look at him, and he saw that he had been a grey wolf. There was an inscription under the glass salver that lay
beside him. It read, "Made by Master Emptiness−reached".

So, Sun Wu-Kung kills an associate (and a priest no less) of the monster they're hunting, and the Bodhisattva (Guan Yin, the Bodhisattva of Mercy) deems this to be a good thing. This is also a single instance in a very, very long work.

A couple of caveats: Sun Wu-Kung has been coerced into becoming a Buddhist disciple through threat of pain. He's a trickster archetype and a folk-hero, so his actions can't be construed as the actions of a typical monk. Also, Journey to the West contains some satirical content, but I don't think the above passage is an example of that.
posted by lekvar at 12:21 PM on August 14, 2009 [1 favorite]


A teacher I had in grade school grew up the child of medical missionaries to Papua New Guinea. She told our class about the researcher (Daniel Carleton Gajdusek, according to Wikipedia) who finally figured out the source of kuru (an up-till-then mysterious disease that afflicted the women in the community her parents worked in--women would get sick, then seem to recover while pregnant, then after they gave birth they would get sick again, eventually dying of the disease). Anyway, this researcher kept asking questions, trying to figure out what set these people apart to make them susceptible to kuru (the people desperately wanted to know as well, of course). Finally, somehow the researcher discovered the culture's ritual cannibalism, which was part of their funeral rites, and he figured out that that was the key (the women would eat human brain as part of the ritual, and kuru is a prion disease). He confronted the people about it and their response was basically, "Duh! That's what you do when your relative dies."

Anyway, my memory is a little hazy, and a little bit of googling doesn't turn up much, but I suspect that if you look into Daniel Carleton Gajdusek's experience in New Guinea in the 50s, you'll find some interesting stuff from the perspective of the Fore people.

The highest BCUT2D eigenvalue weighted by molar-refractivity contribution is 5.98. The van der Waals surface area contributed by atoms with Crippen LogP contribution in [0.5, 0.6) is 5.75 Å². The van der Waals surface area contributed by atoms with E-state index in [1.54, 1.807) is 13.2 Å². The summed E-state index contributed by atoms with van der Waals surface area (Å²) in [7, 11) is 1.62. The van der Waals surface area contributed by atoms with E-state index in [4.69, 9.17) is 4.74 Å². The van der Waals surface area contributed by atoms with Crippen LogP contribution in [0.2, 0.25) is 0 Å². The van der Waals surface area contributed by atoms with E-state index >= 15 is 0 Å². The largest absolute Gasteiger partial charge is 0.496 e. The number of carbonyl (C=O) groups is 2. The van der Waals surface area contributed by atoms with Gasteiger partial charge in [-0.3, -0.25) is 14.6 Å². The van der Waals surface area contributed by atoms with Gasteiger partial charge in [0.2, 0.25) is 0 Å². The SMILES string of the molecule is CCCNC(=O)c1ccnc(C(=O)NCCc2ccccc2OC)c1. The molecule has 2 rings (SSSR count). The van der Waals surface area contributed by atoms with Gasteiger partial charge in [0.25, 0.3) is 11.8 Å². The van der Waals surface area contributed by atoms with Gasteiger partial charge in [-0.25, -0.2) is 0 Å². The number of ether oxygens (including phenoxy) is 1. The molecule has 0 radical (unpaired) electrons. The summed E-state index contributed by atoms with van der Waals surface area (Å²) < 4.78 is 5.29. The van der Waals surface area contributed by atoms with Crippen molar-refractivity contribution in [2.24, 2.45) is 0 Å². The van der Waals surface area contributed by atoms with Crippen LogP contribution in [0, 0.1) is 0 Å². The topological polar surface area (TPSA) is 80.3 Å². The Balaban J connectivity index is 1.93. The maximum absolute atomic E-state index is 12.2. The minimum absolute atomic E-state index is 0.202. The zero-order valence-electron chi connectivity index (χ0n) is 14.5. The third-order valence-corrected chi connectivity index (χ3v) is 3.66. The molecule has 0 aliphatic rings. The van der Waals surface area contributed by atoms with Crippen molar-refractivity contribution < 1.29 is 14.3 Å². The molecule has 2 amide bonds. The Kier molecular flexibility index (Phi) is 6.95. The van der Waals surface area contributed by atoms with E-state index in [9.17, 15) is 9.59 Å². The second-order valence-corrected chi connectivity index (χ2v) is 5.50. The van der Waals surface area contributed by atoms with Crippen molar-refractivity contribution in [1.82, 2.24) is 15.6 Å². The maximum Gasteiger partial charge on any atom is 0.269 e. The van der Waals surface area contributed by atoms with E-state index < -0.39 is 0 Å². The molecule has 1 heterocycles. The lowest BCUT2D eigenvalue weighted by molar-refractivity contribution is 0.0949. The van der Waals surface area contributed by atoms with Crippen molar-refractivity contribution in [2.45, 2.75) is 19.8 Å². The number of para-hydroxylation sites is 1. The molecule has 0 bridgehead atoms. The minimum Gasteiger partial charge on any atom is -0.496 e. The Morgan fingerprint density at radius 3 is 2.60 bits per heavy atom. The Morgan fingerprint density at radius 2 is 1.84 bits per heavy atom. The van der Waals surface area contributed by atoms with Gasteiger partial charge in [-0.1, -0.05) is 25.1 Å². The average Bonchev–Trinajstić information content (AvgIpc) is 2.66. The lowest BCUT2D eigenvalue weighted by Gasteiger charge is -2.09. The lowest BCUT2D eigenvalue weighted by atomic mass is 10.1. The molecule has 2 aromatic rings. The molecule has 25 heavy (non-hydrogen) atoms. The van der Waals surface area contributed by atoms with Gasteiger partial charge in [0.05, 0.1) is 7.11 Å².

posted by Meg_Murry at 2:58 PM on August 14, 2009


The Wicker Man (original '70s version).

Some Orson Scott Card books like Speaker For The Dead and Ender's Game.
posted by polyglot at 8:54 PM on August 14, 2009


There's a few stories in early western mythology in which an individual's children are killed in retribution for that individual's wrong-doings. Job fails one of your conditions, but there's a similar story in greek mythology, although I'm blanking. I think it may be zeus killing the children of one of his wives? In these cases, progeny are basically = property, a view we've long since discarded.
posted by cmyr at 9:14 PM on August 15, 2009


Pigybacking on cmyr's comment, if you're still checking in on this thread: there were (I think mostly/all in the past) tribal customs that basically consisted of shunning, abandoning (to starve), or killing twin babies or babies born with physical defects. The Yoruba people did this with twins, I think. The belief was that twins or babies with birth defects brought evil/bad luck into the community, and so the community had to be protected from them.

You might be able to find this type of thing if you look for Christian missionary narratives, as they tend to want the native people to admit their guilt in their own words (whether or not the native people feel guilt over whatever it is they're doing). Obviously, you'd want to verify any of that type of source material with more neutral anthropological research, but I just mean if you want a story that says "I, member of Culture A, engage in Practice B, because of Culture A's belief in Myth C," a likely source would be the type of missionary narrative I heard and read in my Sunday School classes growing up.
posted by Meg_Murry at 7:36 AM on August 16, 2009


maybe "The Man Wreathed in Seaweed" would fit your bill.
If not, some other of Italo Calvino's Italian Folktales might.
posted by at the crossroads at 8:37 PM on August 17, 2009